Testimony indicated that angina probably is the most common symptom of coronary artery disease. Angina refers to pain that is produced when the heart cannot receive sufficient blood due to arteries that are clogged by fatty tissue. A common sign of angina is chest pain. Most often, the pain is described as a tightness, but the pain also can be sharp. The pain may be in other parts of the upper body, including the neck, the shoulders, the back, and the arms. Generally, the pain lasts for only a few minutes. Sweating, nausea, and shortness of breath are other symptoms associated with angina.

Usually, the pain is induced by an external force, e.g., exertion, eating, emotional anxiety, and exposure to cold. Rest usually alleviates the pain. The frequency of angina attacks can vary greatly, from "once every couple months to many times in one day."

Angina is diagnosed on the basis of a patient's medical history. The history can reveal certain "risk factors" that increase the likelihood of a person's contracting coronary artery disease. For example, males between the ages of 35 and 55 represent the most vulnerable group, and cigarette smoking can increase the risk of contracting the disease. High blood pressure and high cholesterol also can increase the risk. If a person's parents or other close blood relatives have had the disease at an early age, the likelihood of that person's contracting the disease is increased. In considering complaints of pain, therefore, a physician should take these risk factors into account.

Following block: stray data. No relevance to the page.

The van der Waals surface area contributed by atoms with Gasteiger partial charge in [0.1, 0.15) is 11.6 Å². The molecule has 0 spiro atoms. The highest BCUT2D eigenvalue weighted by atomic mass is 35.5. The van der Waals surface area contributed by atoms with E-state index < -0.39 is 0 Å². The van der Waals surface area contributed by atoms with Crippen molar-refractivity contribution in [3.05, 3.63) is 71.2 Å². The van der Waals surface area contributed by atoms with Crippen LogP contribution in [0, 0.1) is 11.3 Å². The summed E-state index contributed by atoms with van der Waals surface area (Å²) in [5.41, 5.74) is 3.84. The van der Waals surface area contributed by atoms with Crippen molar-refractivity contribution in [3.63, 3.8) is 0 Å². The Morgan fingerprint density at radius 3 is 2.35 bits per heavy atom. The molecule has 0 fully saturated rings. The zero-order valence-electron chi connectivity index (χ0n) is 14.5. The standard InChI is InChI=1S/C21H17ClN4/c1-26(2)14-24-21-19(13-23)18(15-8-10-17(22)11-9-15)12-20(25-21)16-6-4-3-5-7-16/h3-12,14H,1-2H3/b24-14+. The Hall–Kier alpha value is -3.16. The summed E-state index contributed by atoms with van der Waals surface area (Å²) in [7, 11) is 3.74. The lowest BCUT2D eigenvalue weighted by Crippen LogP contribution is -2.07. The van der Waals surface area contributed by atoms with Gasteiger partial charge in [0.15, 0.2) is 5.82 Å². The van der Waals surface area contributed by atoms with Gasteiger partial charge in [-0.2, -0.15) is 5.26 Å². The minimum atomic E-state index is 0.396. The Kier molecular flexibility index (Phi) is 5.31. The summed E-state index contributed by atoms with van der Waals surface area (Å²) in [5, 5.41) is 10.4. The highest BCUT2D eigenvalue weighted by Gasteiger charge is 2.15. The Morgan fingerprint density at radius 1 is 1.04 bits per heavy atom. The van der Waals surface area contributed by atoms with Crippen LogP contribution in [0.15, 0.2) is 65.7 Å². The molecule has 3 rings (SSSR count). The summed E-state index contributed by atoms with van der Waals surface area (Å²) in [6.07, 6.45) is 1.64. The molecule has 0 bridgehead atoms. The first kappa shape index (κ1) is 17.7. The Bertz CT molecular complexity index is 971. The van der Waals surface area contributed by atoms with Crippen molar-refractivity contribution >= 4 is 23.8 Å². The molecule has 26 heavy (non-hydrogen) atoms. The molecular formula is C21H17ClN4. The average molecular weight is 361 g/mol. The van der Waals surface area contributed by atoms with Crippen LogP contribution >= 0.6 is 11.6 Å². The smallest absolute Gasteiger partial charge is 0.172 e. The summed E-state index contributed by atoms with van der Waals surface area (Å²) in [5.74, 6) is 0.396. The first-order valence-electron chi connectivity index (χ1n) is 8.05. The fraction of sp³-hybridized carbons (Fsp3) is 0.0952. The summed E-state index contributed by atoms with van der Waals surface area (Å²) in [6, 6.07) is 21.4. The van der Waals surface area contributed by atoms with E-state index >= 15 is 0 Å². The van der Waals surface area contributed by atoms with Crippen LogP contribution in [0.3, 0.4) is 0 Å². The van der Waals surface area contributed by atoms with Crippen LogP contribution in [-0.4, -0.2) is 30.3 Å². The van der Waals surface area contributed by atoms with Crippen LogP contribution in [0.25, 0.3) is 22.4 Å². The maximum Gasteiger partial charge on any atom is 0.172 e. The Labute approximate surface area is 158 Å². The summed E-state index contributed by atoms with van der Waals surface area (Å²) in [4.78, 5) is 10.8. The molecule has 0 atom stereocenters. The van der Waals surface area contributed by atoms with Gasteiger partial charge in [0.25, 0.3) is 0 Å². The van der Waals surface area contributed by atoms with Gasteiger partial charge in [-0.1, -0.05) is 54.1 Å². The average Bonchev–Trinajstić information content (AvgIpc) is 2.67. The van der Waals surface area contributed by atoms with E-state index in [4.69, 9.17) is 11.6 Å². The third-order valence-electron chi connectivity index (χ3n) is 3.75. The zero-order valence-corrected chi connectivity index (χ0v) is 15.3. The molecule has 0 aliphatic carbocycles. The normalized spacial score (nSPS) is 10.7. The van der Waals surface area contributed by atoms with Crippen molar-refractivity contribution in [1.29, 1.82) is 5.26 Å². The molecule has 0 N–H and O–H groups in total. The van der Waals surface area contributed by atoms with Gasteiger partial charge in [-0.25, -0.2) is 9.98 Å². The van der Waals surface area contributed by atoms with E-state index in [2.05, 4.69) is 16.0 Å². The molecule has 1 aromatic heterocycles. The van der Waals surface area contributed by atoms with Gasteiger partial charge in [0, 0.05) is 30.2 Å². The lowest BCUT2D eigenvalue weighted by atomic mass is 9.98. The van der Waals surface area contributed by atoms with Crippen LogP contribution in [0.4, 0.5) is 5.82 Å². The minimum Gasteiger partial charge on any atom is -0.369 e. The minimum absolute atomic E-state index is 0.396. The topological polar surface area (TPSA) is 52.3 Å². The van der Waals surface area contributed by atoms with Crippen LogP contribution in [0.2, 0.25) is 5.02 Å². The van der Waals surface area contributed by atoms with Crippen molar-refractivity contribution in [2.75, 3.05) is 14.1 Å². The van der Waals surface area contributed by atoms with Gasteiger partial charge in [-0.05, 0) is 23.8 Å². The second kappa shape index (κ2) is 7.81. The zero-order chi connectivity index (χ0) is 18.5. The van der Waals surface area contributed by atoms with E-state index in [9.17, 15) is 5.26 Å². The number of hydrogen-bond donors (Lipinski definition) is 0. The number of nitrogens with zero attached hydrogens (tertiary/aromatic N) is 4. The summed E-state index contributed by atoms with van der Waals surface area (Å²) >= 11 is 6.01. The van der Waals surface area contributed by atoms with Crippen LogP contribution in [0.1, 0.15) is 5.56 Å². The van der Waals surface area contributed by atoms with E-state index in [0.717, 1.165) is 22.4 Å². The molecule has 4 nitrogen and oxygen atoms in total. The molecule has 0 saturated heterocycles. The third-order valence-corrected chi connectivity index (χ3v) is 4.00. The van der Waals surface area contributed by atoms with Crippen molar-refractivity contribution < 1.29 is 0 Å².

From a patient's medical history, a physician should ascertain the location and duration of the pain and the circumstances under which the pain is experienced. In order to obtain an accurate and complete medical history, the applicable standard of care requires a physician to ask probing questions of the patient.